Broken Bay is a great area to fish for bream. The amount of water travelling through this area ensures a constant supply of food, prawns, small fish and crustaceans of different types for the bream to feed on. Where to fish for bream is dictated mainly by the stage of the tide and at times a couple of changes of location may be needed as the water movement increases / decreases. The bream tend to move around a bit so they are in prime feeding locations. The only real way of knowing when and where the bream will be to be comes from experience and the methods you choose to use. Like most other things the only way to learn is get the boat wet and try different areas if the one you are at is not firing. Bream fishing is a lot of fun and bream are a top table fish as well
Things to look for to find a good bream spot in this area are eddies caused by the various points of land breaking in to the tide flow. Popular areas that all produce bream are, Gunyah Point , Juno Point, Walker Point. All these areas are well known spots and have all produced good bags of quality bream for me. Flint and Steel is another good bream ground but due to the amount of anglers who fish for bream and jewfish at this spot it can be hard on weekends. West Head is another fine bream spot as well especially on a run out tide. The flats at the back of Palm beach also produce well. There are numerous other little bream fishing spots in this area so my best advice is try a few spots until you have success.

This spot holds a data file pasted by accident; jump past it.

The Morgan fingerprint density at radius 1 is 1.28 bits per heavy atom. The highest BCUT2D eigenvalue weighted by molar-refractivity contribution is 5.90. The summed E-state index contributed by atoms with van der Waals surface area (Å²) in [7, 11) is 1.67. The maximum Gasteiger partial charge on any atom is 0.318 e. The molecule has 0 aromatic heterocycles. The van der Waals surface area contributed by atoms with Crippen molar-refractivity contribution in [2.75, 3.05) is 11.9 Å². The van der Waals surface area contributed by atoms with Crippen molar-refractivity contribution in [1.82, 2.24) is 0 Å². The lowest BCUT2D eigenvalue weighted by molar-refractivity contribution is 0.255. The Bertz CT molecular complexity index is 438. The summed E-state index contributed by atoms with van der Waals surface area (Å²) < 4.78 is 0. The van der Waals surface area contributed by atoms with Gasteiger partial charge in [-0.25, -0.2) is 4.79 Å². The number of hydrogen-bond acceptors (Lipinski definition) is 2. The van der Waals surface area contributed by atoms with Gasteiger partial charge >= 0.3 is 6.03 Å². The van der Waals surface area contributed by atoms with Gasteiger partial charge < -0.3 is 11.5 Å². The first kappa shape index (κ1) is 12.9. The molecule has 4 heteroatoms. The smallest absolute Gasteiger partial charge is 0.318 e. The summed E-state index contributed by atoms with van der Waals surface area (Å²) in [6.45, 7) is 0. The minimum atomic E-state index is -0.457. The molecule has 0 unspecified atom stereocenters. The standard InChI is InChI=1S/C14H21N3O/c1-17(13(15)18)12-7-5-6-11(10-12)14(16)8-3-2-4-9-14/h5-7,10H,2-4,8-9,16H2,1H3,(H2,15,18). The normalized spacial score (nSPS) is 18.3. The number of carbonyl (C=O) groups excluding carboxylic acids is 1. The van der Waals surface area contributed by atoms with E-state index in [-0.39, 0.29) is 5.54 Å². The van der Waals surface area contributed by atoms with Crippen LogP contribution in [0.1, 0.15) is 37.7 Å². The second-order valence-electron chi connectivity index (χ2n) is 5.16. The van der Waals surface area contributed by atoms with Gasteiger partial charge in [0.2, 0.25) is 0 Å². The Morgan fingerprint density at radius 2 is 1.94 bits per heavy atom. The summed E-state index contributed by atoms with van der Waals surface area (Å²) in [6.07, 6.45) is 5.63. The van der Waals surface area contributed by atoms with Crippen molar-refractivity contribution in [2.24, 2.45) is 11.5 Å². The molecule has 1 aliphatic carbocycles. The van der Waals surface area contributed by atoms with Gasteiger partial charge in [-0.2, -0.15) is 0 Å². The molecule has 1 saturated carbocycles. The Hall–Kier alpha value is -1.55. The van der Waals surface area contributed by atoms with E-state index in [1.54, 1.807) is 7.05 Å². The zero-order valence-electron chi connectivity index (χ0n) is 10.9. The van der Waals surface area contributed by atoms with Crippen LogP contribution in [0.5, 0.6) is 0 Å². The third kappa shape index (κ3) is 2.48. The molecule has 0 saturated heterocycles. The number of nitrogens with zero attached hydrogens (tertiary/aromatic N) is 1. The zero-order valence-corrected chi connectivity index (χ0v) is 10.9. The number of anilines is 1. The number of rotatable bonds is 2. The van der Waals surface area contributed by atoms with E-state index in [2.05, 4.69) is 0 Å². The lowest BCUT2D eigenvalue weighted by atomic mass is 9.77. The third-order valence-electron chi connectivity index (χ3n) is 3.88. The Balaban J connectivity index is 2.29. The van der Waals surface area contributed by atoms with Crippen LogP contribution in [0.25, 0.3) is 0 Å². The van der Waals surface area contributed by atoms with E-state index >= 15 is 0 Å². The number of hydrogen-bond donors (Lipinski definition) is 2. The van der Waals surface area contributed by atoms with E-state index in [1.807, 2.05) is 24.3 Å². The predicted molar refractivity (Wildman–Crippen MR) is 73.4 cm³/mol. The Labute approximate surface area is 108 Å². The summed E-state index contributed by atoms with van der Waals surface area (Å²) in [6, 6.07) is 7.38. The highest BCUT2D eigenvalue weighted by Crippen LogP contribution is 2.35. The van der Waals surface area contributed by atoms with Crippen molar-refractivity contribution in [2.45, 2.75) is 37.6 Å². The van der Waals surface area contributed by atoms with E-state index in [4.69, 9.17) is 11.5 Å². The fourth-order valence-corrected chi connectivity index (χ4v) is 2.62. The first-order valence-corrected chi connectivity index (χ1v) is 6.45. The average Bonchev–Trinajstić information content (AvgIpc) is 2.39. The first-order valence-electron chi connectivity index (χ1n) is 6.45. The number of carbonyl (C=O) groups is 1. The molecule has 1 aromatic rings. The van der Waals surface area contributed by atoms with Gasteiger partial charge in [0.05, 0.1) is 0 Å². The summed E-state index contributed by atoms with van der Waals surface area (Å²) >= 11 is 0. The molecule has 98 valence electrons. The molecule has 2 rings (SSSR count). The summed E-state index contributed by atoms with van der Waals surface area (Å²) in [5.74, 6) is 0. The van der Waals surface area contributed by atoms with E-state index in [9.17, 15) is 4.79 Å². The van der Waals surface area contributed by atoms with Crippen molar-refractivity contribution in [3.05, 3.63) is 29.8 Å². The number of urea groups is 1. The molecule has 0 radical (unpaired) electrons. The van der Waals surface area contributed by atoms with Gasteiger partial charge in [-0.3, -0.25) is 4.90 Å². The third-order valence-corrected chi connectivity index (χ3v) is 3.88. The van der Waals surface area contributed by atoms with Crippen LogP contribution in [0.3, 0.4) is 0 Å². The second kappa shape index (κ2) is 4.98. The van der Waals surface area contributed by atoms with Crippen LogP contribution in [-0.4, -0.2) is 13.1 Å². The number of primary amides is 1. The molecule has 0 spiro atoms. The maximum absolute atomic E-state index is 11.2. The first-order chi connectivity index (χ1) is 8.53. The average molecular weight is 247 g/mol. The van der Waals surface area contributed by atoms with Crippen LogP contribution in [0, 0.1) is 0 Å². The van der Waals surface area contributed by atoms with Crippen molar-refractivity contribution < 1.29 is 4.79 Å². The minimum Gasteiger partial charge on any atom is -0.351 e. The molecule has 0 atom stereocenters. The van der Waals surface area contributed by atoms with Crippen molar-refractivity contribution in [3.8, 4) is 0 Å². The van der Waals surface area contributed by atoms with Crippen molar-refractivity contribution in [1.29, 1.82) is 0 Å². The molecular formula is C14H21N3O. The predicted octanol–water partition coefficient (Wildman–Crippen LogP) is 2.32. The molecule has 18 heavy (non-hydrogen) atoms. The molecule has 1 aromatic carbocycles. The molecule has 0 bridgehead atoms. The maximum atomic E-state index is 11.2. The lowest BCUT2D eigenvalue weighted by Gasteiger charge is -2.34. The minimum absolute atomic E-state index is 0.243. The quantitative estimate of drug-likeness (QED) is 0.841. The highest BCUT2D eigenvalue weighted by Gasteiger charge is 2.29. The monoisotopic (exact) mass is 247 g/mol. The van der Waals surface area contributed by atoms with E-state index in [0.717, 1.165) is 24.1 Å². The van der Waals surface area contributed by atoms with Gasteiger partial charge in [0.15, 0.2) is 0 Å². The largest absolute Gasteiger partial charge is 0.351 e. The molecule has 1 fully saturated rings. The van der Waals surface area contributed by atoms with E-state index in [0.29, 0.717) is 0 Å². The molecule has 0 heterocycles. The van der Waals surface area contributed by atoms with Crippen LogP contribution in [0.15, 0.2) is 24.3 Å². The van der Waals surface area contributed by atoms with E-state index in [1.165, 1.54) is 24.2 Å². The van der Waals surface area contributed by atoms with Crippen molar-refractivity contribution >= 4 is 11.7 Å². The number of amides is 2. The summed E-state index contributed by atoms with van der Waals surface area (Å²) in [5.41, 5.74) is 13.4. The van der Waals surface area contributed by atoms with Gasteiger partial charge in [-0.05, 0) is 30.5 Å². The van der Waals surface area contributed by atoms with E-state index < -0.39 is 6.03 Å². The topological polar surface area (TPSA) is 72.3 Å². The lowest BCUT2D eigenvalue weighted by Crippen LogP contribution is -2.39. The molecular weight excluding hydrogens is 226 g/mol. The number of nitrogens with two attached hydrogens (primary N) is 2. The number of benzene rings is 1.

You will need a good threadline or bait caster for this type of bream fishing. I am a dyed in the wool overhead man so I go with a bait caster but threadline are fine. I prefer Shimano for both rods and reels as they have a proven track record in performance and reliability. Daiwa along with Penn and Mitchell also put out some fine tackle. I won't go into specific reel models and rods here as the variety available to fit this category would be enormous. You need a well balanced outfit capable of handling 3 or 4kg line. I use Berkley Fireline in 3kg class. Its one of the new super lines and certainly lives up to its reputation. You need a line that is tough and abrasion resistant with minimum stretch and Fireline has it all. In hooks I use Mustad Bait holders (92668) in sizes 2/0 & 3/0. A selection of sinkers are needed from the small bug sinkers through to large bean sinkers of around 20 grams
I keep my bream fishing rigs as simple as possible for this type of fishing. I use simply a swivel with 30cm of line below it tied to the hook with the sinker free running on the trace. I use a uni knot for most of my connections now it is a proven knot and very reliable. A word on knots find a good knot that you can tie and one that gives good knot strength. Many people speak highly of the blood knot and the half blood knot. Correctly tied and pulled up tight both of the bloods are good knots. Unfortunately many people do not do this and it results in the knot slipping and a good fish lost. My advice is give the blood knots away. The uni knot is a simple knot and easy to tie. Thread the line through the hook eye leaving a long tag end then form a loop in the tag and go through the loop and round the main line 5 times. Wet the knot well and draw tight.